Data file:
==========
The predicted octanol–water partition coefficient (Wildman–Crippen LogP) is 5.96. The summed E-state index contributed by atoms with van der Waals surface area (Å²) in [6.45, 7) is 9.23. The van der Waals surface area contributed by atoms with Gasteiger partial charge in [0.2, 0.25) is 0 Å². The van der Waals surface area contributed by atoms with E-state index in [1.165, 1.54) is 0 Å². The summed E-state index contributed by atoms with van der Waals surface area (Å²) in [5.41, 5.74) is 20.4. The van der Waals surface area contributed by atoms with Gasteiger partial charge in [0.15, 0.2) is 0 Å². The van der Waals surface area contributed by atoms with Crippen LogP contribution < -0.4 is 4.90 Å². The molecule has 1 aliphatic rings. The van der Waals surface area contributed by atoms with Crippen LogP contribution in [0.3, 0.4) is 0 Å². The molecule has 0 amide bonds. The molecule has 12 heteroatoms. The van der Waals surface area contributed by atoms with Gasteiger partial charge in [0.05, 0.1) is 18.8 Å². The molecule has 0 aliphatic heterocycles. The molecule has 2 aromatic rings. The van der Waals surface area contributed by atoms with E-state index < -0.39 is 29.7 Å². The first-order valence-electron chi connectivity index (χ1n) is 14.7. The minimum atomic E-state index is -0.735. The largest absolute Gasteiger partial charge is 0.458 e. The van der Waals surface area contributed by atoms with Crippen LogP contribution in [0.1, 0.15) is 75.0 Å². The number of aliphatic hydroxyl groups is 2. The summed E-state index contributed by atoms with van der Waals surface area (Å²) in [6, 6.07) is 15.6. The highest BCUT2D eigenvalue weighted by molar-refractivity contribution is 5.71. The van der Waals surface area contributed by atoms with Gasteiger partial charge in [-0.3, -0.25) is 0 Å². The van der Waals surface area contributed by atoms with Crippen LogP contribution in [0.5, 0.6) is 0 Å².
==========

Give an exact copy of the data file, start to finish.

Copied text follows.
The predicted octanol–water partition coefficient (Wildman–Crippen LogP) is 5.96. The summed E-state index contributed by atoms with van der Waals surface area (Å²) in [6.45, 7) is 9.23. The van der Waals surface area contributed by atoms with Gasteiger partial charge in [0.2, 0.25) is 0 Å². The van der Waals surface area contributed by atoms with E-state index in [1.165, 1.54) is 0 Å². The summed E-state index contributed by atoms with van der Waals surface area (Å²) in [5.41, 5.74) is 20.4. The van der Waals surface area contributed by atoms with Gasteiger partial charge in [0.15, 0.2) is 0 Å². The van der Waals surface area contributed by atoms with Crippen LogP contribution < -0.4 is 4.90 Å². The molecule has 1 aliphatic rings. The van der Waals surface area contributed by atoms with Crippen LogP contribution in [0.3, 0.4) is 0 Å². The molecule has 0 amide bonds. The molecule has 12 heteroatoms. The van der Waals surface area contributed by atoms with Gasteiger partial charge in [0.05, 0.1) is 18.8 Å². The molecule has 0 aliphatic heterocycles. The molecule has 2 aromatic rings. The van der Waals surface area contributed by atoms with E-state index < -0.39 is 29.7 Å². The first-order valence-electron chi connectivity index (χ1n) is 14.7. The minimum atomic E-state index is -0.735. The largest absolute Gasteiger partial charge is 0.458 e. The van der Waals surface area contributed by atoms with Crippen LogP contribution in [0.1, 0.15) is 75.0 Å². The number of aliphatic hydroxyl groups is 2. The summed E-state index contributed by atoms with van der Waals surface area (Å²) in [6, 6.07) is 15.6. The highest BCUT2D eigenvalue weighted by molar-refractivity contribution is 5.71. The van der Waals surface area contributed by atoms with Gasteiger partial charge in [-0.3, -0.25) is 0 Å². The van der Waals surface area contributed by atoms with Crippen LogP contribution in [0.5, 0.6) is 0 Å².